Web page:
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BBC - Adam Curtis Blog: GOODIES AND BADDIES

The idea of "humanitarian intervention" which is behind the decision to attack in Libya is one of the central beliefs of our age.

It divides people. Some see it as a noble, disinterested use of Western power. Others see it as a smokescreen for a latter-day liberal imperialism.

I want to tell the story of how this idea originated and how it has grown up to possess the minds of a generation of liberal men and women in Europe and America.



Any idiot can face a crisis - it's day to day living that wears you out.
by ceebs (ceebs (at) eurotrib (dot) com) on Fri Apr 1st, 2011 at 08:21:43 AM EST
Excellent.

I was just thinking that all of this story takes place in less then 45 years, and most of the major players are still alive and politically active.

To us, the details of how this changed from decade to decade matter. But I'm trying to imagine how it will be summarised when the movement is not 40 but 400 years old.

Economics is politics by other means

by Migeru (migeru at eurotrib dot com) on Fri Apr 1st, 2011 at 08:34:42 AM EST
[ Parent ]
It'll probably be filed under "early developments in the ideological justification for the colonial expeditions of managed democracies."

- Jake

Friends come and go. Enemies accumulate.

by JakeS (JangoSierra 'at' gmail 'dot' com) on Fri Apr 1st, 2011 at 08:44:37 AM EST
[ Parent ]
Remember the moral obligation to purge Africa of Arab slave traders, even if it meant to carry the white man's burden to stay a while and civilize the place.

I think in the long run "humanitarian intervention" will be sorted in a long tradition of propaganda to motivate war.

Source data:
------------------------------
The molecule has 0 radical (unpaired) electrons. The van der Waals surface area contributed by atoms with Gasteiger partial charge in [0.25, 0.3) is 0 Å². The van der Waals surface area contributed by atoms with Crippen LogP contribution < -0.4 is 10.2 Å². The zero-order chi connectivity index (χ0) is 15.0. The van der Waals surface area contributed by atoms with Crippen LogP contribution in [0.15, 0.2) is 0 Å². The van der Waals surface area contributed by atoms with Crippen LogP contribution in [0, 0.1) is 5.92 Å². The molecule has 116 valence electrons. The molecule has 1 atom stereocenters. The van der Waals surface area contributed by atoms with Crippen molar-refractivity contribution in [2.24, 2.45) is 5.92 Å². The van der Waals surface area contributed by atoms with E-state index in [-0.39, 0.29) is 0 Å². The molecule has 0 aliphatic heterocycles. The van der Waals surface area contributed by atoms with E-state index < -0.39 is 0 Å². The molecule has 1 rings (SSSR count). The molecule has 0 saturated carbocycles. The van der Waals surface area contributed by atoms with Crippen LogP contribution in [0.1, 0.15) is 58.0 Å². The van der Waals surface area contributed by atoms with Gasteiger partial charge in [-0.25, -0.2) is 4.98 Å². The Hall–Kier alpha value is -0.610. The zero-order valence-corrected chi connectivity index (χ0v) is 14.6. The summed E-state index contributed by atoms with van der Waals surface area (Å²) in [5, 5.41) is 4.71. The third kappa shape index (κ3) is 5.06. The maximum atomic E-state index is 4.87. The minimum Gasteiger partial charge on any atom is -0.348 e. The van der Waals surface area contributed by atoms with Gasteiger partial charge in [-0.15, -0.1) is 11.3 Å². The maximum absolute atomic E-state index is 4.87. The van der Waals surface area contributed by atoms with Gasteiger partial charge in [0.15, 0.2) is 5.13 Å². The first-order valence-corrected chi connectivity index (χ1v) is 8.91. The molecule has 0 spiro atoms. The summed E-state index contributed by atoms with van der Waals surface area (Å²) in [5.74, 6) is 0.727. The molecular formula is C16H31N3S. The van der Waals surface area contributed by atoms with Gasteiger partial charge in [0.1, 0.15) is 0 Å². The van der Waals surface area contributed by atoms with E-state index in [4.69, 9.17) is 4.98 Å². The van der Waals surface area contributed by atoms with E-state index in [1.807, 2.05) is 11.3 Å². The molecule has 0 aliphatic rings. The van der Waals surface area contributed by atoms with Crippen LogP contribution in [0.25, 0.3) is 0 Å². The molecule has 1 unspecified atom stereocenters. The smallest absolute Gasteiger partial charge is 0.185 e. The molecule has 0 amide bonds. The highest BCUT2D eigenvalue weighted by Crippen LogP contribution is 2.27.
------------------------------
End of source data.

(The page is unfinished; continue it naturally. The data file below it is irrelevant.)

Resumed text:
Sweden's finest (and perhaps only) collaborative, leftist e-newspaper Synapze.se

by A swedish kind of death on Fri Apr 1st, 2011 at 03:50:15 PM EST
[ Parent ]
Indeed I did not mean to suggest that "early developments" referred to justifications for colonialism. It was meant to refer to the fact that we are still early in the life of managed democracy, and the propaganda and other management tools will presumably become more sophisticated with time.

- Jake

Friends come and go. Enemies accumulate.

by JakeS (JangoSierra 'at' gmail 'dot' com) on Fri Apr 1st, 2011 at 09:08:28 PM EST
[ Parent ]
BBC - Adam Curtis Blog: GOODIES AND BADDIES
But you get a sense from the footage of the impotence of the UN Dutch soldiers. It is the record of a terrible moment of moral failure.

Impotence is immoral in a world were the only moral position is that of benevolent world ruler.

BBC - Adam Curtis Blog: GOODIES AND BADDIES

Fantasies that persist today, and which our leaders still cling to - because they give the illusion that we are in control.

And large swats of the population of the western countries also cling to, because they are then by proxy in control, potent and benevolent rulers of the world.

Sweden's finest (and perhaps only) collaborative, leftist e-newspaper Synapze.se

by A swedish kind of death on Fri Apr 1st, 2011 at 03:41:55 PM EST
[ Parent ]
Given the direction the discussion on this diary has taken, it might make sense to try and re-start the diary on more focused lines.  There doesn't seem to have been much discussion of liberal humanitarian interventionism in this diary, and certainly not at any length.